Reduce Campaign ROI Volatility: User Similarity Control

Jan 16 By Aziz Kamara

Just about everybody’s experienced this once they start building profitable campaigns: one day the campaign will be 100%+ ROI and the  next in the red.  While day-to-day volatility cannot be avoided due to seasonal changes, demographic changes, trend changes, inadequate sample sizing, and a whole host of issues, you can certainly reduce it.

What happened the day the campaign achieved 100%+ ROI?  The POF users that happened to see your ads clicked on your ads more and fill out the offer forms more.  Why did this not happen the day after?  If we control all other external factors, this can be attributed to the users from day 2 being uniquely different than the users from day 1, which may be due to your targeting being too broad.  Your target audience could be too different, causing them to react very differently to your ads, and it’s luck of the draw which targets you get on a given day.

Let’s illustrate this with an example.

Let’s hypothetically split test 2 different targeting parameters:

Group 1. All the good guys

Group 2. Darth Vader and his identical twins

Let’s assume we are marketing an offer for a free iPad.  Well, the good guys are going to behave differently: Skywalker loves iPads but Han Solo hates iPads (he prefers guns).  Depending whether or not you get Skywalker or Han Solo that day, your campaign could do really well or not at all.  While with Group 2, Darth Vader loves iPads (like son like father), and his identical twins aren’t really that different (they like operating the Death Star remotely with it).  They will all click on your ad.  Your campaign will be a lot more consistent.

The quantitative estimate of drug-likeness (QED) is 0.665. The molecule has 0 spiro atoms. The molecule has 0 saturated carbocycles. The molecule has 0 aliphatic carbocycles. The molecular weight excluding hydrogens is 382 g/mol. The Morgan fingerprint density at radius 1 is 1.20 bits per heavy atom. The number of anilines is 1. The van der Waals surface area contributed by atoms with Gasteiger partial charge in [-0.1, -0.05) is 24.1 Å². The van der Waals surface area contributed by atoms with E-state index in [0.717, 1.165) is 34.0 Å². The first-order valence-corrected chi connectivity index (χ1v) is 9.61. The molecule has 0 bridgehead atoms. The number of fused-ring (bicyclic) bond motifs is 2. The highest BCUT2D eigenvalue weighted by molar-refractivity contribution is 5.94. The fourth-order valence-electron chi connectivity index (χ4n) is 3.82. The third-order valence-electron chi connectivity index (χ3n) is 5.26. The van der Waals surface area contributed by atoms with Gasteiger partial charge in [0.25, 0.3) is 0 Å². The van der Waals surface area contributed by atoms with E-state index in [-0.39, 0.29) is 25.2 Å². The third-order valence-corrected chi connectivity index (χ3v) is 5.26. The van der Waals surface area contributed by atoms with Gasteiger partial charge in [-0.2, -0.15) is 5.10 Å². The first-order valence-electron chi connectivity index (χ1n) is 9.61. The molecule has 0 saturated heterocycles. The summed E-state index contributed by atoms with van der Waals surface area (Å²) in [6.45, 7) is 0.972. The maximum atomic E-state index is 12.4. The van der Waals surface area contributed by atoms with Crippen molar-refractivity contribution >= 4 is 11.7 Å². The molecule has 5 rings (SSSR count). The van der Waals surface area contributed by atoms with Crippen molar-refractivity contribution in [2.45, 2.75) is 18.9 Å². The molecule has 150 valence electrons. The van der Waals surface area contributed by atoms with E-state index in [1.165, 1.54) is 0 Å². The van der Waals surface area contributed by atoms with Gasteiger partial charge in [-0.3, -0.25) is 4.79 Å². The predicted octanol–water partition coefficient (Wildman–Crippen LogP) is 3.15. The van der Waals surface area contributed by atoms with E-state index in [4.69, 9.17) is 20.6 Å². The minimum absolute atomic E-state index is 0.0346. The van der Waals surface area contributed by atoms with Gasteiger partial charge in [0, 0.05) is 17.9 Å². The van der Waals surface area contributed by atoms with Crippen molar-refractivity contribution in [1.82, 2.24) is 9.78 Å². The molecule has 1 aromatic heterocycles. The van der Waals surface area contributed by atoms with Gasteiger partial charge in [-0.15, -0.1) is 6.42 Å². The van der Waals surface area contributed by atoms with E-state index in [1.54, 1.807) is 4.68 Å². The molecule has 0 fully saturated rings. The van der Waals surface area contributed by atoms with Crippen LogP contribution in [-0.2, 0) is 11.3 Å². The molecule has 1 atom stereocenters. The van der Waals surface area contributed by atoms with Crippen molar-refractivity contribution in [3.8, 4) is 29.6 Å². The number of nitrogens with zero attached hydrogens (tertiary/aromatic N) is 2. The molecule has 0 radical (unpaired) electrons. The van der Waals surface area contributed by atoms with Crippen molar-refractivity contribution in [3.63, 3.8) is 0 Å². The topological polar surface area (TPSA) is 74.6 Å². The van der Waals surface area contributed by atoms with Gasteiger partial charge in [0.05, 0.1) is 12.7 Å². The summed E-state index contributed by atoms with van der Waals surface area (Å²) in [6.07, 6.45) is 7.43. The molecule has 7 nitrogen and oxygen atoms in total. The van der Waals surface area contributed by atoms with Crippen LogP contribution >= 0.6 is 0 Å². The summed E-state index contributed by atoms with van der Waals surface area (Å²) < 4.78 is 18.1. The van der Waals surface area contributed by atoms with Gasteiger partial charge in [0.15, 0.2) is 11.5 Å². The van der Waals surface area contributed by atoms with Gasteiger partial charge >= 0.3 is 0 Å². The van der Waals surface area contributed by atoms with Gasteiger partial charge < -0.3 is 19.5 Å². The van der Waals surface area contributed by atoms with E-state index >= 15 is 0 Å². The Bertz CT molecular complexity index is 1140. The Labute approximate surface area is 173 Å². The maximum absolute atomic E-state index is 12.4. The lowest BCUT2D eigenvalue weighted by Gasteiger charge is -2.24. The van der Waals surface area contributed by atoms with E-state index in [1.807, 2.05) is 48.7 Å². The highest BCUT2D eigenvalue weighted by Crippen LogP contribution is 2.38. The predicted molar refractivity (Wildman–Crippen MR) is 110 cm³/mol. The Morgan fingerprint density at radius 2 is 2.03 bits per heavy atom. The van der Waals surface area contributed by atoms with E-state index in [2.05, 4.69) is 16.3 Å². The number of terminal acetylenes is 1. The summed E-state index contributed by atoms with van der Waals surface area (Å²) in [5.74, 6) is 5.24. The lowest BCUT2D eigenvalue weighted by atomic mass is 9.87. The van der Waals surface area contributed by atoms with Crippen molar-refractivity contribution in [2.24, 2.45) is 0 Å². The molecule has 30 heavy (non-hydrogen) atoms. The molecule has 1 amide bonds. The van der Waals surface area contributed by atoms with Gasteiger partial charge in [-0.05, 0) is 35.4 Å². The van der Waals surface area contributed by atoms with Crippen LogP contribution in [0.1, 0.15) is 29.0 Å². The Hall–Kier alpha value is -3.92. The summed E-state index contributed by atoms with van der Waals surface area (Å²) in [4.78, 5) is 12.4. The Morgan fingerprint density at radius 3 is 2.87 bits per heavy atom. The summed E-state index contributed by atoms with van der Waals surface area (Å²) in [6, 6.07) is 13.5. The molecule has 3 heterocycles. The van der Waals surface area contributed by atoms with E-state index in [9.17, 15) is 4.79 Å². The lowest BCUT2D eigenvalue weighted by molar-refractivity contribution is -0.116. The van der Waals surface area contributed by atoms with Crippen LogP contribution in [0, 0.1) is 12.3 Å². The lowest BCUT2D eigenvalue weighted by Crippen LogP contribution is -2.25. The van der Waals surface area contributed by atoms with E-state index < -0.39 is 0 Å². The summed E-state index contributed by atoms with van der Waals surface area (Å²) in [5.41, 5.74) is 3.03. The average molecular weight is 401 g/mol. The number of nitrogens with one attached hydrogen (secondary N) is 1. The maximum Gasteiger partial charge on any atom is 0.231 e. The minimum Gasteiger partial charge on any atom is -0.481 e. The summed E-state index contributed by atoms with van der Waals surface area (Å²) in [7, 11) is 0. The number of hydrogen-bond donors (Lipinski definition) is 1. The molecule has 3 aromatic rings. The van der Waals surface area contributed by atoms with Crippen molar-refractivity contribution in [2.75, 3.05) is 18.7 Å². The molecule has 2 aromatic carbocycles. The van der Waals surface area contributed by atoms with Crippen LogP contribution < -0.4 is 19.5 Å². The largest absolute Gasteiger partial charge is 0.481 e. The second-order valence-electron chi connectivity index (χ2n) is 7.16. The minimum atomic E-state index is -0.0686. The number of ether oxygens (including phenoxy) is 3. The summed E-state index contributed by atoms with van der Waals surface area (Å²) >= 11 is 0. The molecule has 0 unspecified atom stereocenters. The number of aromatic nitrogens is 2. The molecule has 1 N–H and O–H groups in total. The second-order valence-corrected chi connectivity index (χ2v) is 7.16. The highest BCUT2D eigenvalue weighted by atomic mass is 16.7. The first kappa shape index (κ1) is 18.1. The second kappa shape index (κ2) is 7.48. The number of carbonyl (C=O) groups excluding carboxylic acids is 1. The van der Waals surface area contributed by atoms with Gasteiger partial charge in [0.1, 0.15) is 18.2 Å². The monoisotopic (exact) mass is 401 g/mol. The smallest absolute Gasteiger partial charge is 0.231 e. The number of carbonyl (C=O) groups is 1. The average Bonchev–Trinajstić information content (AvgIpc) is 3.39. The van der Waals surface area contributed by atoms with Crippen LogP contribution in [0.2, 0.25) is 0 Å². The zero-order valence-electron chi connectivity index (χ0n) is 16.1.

Narrow Your Targeting

Conceptually, the more similar your user base in behavior, the less volatile their actions will be.  In our example, Group 2 is the extreme where everyone is basically the same person.  In real life, of course you will not be targeting one person at a time.  It’s an extreme to demonstrate that likeness equates to higher efficiency.  But if you can group your traffic into compartments of likeness, you can more efficiently discover and feed them what they want the most.  That’s why I always advocate to target your campaigns as narrowly as possible to the point you can still efficiently handle the amount of campaigns created.

Targeting narrowly does not only include demographics.  It also includes things like login count.  The same person behaves differently after they’ve logged into their account 50 times versus the first time. Anything that affects behavior should be considered.  And if you’re having trouble narrowing your female Caucasian demographic down, make the age ranges narrower.  People of the same age behave more similarly.  Targeting narrowly is also conducive to longer, more sustainable campaigns.

PS, if you’re wondering, all the good guys are dead due to overpopulation of Darth Vaders, so my case study campaign is killing it right now.

Edit: I need to add on to this post that if the targeting is too niche, there will also be increased volatility from day to day due to the lack of traffic. Said another way, day to day volatility increases as the data sample size gets smaller. This isn’t necessarily a big negative though, as we should compare our ads across the same amount of data not day to day.

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  • Tom,

    Very interesting article!

    When you’re thinking about a niche, or how niche to go with your targeting, what types of signs or signals do you look for to find a balance between a big enough target group for adequate volume and niche enough to have longevity?

    Thank you for another fantastic post!

  • That’s tough to say because it depends on how well/how much time you can manage a lot of campaigns. Ideally, you would be as niche as possible, but that would create too many campaigns normally for anyone to manage. It really comes down to how much your time is worth.

    In the beginning, when you are learning and conserving resources, you might want to create a bunch of niche campaigns so they have a higher probability of success. As you become more successful, you can decide if doing that is worth your time or if you should go after broader campaigns.

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